Third, you hope it will go away if you don't go to a doctor immediately. (Human nature, I suspect, if not outright fear -- perhaps based on previous experience with physical therapy, injections, or other medicaments -- keeps people from going to the doctor at the drop of a hat even if they can afford it.)

Fourth, you try something OTC or passed down (old wives' tale or OWT) through your culture, which doesn't solve the problem.

Fifth, something goes spectacularly awry -- a major fever, a massive emesis, an accident that results in a sprain or break or other injury you simply cannot 'live with' until you can find affordable treatment -- and there you are:

Stuck in the ER waiting.

The ER is not allowed to turn away patients. The ER does do triage. Triage means that the sickest or most seriously injured patients are seen before patients appearing to triage personnel to be less seriously ill or injured. However, because the ER operates all the time, and because its personnel and equipment are very specialized, its costs are often more expensive than would be treatment for the same condition in a family clinic or a pediatrician's office IF a patient had that option.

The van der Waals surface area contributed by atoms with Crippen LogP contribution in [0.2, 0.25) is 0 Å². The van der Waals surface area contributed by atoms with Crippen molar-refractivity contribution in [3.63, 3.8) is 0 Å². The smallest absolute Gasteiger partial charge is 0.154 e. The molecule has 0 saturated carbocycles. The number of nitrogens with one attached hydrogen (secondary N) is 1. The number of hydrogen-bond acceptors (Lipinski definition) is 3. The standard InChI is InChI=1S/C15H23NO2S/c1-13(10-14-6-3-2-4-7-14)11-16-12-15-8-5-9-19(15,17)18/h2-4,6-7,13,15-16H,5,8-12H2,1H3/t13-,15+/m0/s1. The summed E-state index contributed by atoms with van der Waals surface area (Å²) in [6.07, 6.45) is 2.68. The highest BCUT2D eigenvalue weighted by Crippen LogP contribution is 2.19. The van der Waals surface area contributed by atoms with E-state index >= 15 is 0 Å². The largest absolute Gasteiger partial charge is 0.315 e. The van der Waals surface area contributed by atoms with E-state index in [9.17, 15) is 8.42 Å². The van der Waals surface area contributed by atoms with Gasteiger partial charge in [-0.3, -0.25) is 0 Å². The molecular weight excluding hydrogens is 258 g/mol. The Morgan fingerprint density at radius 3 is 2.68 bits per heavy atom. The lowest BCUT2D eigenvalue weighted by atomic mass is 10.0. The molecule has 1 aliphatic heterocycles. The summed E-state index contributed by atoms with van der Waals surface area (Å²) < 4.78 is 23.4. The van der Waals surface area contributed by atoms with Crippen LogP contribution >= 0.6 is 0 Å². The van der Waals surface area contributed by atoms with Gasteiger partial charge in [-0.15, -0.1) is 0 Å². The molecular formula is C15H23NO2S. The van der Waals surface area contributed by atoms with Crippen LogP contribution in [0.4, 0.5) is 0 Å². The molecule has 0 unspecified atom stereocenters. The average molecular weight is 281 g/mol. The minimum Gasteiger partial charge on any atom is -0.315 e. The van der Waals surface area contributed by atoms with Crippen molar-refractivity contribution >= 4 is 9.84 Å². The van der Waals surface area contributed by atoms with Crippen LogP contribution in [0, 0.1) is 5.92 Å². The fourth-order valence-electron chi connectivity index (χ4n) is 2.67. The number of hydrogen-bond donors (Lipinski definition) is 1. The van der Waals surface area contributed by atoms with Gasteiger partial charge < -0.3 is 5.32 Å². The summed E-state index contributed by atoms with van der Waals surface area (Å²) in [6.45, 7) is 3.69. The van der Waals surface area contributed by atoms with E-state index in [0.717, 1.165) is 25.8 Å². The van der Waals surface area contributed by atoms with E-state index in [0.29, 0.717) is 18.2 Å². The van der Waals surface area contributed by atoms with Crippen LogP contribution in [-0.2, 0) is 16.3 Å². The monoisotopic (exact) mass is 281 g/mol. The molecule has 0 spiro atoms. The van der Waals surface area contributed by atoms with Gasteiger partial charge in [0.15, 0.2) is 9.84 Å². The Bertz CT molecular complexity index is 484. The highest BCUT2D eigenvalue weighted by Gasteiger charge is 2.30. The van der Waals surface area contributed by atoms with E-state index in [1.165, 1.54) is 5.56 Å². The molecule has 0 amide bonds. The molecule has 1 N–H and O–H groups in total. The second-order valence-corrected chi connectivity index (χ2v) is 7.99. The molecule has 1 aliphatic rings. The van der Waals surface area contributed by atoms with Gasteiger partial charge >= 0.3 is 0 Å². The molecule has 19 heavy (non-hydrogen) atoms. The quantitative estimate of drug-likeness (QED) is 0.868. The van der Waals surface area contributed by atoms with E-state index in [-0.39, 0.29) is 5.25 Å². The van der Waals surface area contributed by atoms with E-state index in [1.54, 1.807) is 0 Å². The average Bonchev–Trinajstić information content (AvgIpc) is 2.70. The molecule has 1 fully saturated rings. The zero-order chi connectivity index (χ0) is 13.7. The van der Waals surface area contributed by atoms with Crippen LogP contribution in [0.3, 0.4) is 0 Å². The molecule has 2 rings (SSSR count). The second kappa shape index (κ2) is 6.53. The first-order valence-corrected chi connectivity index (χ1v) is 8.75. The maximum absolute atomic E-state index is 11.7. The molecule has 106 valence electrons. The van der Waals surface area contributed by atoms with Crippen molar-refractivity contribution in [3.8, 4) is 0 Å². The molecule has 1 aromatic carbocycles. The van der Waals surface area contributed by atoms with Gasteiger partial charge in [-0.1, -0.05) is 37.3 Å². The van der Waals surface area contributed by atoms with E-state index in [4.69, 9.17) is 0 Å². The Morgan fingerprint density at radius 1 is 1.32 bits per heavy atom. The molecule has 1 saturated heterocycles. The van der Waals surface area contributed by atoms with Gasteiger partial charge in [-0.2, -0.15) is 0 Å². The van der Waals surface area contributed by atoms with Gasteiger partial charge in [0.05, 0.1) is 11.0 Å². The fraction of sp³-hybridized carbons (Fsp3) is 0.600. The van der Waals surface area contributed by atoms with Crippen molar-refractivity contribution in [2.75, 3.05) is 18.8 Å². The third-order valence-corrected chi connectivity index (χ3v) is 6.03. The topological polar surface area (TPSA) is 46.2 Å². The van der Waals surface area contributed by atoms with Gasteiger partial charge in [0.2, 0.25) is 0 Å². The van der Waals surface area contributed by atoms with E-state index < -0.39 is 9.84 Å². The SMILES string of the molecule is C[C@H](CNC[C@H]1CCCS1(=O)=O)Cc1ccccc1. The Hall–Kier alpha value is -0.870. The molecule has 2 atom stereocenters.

Now, let me point out one thing, again. By law (federal law, actually) the ER is not allowed to turn away patients. This means that even if you have NO funding you can get an evaluation and treatment in the ER regardless.

The population of the US is about 250 million persons, IIRC. As of 2004, there were 47 million uninsured residents in the US. I would bet that as of today that number has increased to 50 million, or 1/5th of the population.

If one fifth of the nation's population has no recourse except the ER in dire circumstances, is it any wonder the ER is crowded all the time?

Wouldn't it make more sense to provide an option for patients who need care that could be done efficaciously by non-trauma-specialists? You'd think so.

Budget constraints affect every institution in this country. In the state of Texas we often have one school nurse in a small district who must divide work hours among multiple campus offices. This is not safe or sane, but it's how "no new taxes" forces districts to cope with the budget. Over the past 15 years public health clinics (not to mention private practice clinics, particularly in rural areas) have closed across Texas and New Mexico (I suspect this is also true in other states; cf Big Charity hospital in NOLa).

So the problem comes back to money. If there's no money to keep the doors open, the clinic closes. If the clinic closes that's one less option for folks who need treatment. If the only option left is the ER, how is that a patient's fault?

This uniquely American health care system traps the patients.

BDBlue's picture
Submitted by BDBlue on

they're poor. What more of a reason do you need to demonize people?